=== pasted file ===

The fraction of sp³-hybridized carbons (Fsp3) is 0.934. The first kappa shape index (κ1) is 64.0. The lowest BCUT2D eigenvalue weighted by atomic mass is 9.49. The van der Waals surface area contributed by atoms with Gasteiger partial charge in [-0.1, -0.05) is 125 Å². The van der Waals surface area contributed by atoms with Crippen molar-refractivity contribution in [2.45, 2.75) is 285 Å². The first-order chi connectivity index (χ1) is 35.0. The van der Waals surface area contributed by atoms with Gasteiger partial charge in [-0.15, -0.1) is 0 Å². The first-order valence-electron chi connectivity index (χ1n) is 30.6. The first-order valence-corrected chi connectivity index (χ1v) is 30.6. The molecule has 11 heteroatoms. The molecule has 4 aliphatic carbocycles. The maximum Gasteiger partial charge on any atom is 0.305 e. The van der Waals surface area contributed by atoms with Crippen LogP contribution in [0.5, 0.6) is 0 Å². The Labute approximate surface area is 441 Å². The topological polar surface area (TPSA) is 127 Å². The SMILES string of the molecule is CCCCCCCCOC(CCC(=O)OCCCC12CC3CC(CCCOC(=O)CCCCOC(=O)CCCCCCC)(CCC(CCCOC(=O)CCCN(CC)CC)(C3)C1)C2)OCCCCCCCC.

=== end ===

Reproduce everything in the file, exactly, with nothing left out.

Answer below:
The fraction of sp³-hybridized carbons (Fsp3) is 0.934. The first kappa shape index (κ1) is 64.0. The lowest BCUT2D eigenvalue weighted by atomic mass is 9.49. The van der Waals surface area contributed by atoms with Gasteiger partial charge in [-0.1, -0.05) is 125 Å². The van der Waals surface area contributed by atoms with Crippen molar-refractivity contribution in [2.45, 2.75) is 285 Å². The first-order chi connectivity index (χ1) is 35.0. The van der Waals surface area contributed by atoms with Gasteiger partial charge in [-0.15, -0.1) is 0 Å². The first-order valence-electron chi connectivity index (χ1n) is 30.6. The first-order valence-corrected chi connectivity index (χ1v) is 30.6. The molecule has 11 heteroatoms. The molecule has 4 aliphatic carbocycles. The maximum Gasteiger partial charge on any atom is 0.305 e. The van der Waals surface area contributed by atoms with Crippen LogP contribution in [0.5, 0.6) is 0 Å². The Labute approximate surface area is 441 Å². The topological polar surface area (TPSA) is 127 Å². The SMILES string of the molecule is CCCCCCCCOC(CCC(=O)OCCCC12CC3CC(CCCOC(=O)CCCCOC(=O)CCCCCCC)(CCC(CCCOC(=O)CCCN(CC)CC)(C3)C1)C2)OCCCCCCCC.